The Nixon Presidential Library and Museum in Yorba Linda, Calif., has made public audiotapes of the last 340 hours of more than 3,700 hours of phone calls and private meetings captured on a recording system President Richard Nixon used in his executive offices. Some highlights from the Nixon tapes released over the decades:
On June 21, 1972, Nixon and chief of staff H.R. Haldeman discuss the potential impact of the Watergate break-in, which had occurred four days earlier.
Nixon: Anything that's as bizarre as this — and interesting — is going to be a national story. In terms of reaction of people, the reaction is going to be primarily in Washington and not the country because I think the country doesn't give much of a s--- about bugging when somebody bugs somebody else, you see. Everybody are here is all mortified about it, "It's a horrible thing to bug." Of course it isn't and most people around the country think it's probably routine, everybody's trying to bug everybody else, it's politics. That's my view. Now the purists probably won't agree with that but I don't think you're going to see a great, great uproar in the country about the Republican committee trying to bug the Democratic headquarters.
On June 23, 1972, Nixon instructs Haldeman to tell Acting FBI Director L. Patrick Gray to steer clear of investigating Watergate.
Haldeman: On the investigation, you know, the Democratic break-in thing, we're back in the problem area because the FBI is not under control because Gray doesn't exactly know how to control them. And they have — their investigation is now leading into some productive areas, because they've been able to trace the money, not through the money itself, but through the bank, you know, sources — the banker himself. And it goes in some directions we don't want it to go. Also, there have been some things, like an informant came in off the street to the FBI in Miami with — who is a photographer or has a friend who's a photographer, who developed some films through this guy, (Watergate burglar Bernard) Barker, and the films had pictures of Democratic National Committee letterhead documents and things. So he's got . . . there's things like that that are going to, that are filtering in. (Campaign director and former attorney general John) Mitchell came up with yesterday, and (White House counsel) John Dean analyzed very carefully last night and concludes — concurs now with Mitchell's recommendation that the only way to solve this — and we're set up beautifully to do it, in that the only network that paid any attention to it last night was NBC, who did a massive story on the Cuban —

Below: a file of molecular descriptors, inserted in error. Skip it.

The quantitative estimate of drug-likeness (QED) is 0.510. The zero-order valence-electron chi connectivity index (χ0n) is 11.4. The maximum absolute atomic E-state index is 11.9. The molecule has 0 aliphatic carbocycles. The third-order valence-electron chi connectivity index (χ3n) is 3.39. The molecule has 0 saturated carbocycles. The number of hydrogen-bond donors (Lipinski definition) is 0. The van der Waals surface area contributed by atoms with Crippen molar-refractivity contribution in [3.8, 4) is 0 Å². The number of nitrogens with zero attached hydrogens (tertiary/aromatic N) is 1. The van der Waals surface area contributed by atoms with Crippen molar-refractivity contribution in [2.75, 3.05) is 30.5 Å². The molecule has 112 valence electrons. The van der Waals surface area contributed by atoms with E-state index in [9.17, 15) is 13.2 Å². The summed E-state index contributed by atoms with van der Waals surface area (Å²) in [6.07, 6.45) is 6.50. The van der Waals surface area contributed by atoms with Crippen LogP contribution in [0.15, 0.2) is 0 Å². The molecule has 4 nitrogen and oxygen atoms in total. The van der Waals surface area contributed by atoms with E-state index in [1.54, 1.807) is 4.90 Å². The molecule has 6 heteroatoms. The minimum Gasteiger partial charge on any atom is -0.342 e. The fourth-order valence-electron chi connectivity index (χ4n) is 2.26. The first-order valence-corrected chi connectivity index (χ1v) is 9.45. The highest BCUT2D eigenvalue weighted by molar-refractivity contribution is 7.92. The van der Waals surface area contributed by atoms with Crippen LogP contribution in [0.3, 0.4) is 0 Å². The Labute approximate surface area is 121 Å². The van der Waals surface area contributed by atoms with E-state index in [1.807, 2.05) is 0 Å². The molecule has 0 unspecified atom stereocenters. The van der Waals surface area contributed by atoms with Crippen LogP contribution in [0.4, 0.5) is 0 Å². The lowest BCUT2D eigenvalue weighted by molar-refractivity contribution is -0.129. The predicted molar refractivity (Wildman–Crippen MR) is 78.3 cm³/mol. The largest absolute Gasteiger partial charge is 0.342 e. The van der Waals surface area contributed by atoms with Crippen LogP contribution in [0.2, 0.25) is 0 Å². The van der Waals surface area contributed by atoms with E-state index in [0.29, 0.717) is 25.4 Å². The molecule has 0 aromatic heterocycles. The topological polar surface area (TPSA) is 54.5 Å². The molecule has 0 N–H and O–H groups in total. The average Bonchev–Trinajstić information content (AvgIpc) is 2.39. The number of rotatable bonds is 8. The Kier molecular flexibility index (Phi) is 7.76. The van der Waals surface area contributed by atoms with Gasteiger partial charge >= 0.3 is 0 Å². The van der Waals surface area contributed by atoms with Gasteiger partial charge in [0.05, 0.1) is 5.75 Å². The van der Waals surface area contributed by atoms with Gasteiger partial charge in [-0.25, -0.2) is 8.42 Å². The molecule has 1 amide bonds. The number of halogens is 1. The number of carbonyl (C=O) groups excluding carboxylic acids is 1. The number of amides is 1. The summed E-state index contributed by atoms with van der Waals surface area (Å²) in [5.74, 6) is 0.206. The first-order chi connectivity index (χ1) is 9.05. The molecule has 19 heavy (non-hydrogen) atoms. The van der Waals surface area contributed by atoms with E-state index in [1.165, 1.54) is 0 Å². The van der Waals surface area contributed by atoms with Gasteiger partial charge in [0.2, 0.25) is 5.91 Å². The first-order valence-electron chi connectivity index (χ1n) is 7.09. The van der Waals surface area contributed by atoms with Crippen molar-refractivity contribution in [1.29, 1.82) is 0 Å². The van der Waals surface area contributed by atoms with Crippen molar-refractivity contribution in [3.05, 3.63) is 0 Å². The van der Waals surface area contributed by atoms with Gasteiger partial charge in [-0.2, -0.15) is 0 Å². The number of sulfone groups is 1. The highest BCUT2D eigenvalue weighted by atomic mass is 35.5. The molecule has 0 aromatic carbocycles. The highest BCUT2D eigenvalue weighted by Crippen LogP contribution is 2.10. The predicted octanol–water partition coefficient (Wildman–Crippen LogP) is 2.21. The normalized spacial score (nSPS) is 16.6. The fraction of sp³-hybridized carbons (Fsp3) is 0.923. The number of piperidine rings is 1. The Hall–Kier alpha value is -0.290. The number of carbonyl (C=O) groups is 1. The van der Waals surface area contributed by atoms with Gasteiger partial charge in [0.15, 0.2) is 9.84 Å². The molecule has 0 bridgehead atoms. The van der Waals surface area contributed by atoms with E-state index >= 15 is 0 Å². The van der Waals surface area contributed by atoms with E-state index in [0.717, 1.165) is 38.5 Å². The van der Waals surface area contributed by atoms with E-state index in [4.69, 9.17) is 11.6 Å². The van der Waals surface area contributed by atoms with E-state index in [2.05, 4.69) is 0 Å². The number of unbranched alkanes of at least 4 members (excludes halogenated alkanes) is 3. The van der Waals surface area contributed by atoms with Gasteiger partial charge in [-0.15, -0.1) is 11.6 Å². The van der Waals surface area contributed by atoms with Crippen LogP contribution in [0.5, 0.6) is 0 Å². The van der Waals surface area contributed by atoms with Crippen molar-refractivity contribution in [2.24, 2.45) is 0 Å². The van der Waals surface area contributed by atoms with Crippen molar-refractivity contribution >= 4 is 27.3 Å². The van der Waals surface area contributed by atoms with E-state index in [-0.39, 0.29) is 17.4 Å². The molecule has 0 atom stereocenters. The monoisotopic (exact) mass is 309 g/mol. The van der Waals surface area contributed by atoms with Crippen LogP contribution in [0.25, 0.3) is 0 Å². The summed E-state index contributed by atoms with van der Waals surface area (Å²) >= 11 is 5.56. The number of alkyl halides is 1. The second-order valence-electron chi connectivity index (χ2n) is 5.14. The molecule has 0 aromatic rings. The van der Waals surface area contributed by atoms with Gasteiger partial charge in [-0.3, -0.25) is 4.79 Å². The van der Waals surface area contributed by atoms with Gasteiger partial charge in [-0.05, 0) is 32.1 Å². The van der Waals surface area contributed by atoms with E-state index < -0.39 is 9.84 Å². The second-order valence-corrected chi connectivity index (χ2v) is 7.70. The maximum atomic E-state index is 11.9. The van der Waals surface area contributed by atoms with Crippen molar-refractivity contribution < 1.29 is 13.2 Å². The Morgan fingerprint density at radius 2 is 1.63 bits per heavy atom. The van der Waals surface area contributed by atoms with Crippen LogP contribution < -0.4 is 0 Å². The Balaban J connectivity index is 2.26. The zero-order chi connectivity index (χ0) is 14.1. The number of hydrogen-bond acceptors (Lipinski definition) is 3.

Nixon: That's right.
Haldeman: —thing. But the way to handle this now is for us to have (CIA Deputy Director Vernon) Walters call Pat Gray and just say, 'Stay the hell out of this. This is — there's some business here we don't want you going any further on.' That's not an unusual development.
Haldeman: And that would take care of it.
Nixon: What's the matter with Pat Gray. You mean he doesn't want to?
Nixon: When you get in these people when you ... get these people in, say: 'Look, the problem is that this will open the whole, the whole Bay of Pigs thing, and the president just feels that' ah, without going into the details ... don't, don't lie to them to the extent to say there is no involvement, but just say this is sort of a comedy of errors, bizarre, without getting into it, 'The president believes that it is going to open the whole Bay of Pigs thing up again. And, ah because these people are plugging for, for keeps and that they should call the FBI in and say that we wish for the country, don't go any further into this case,' period.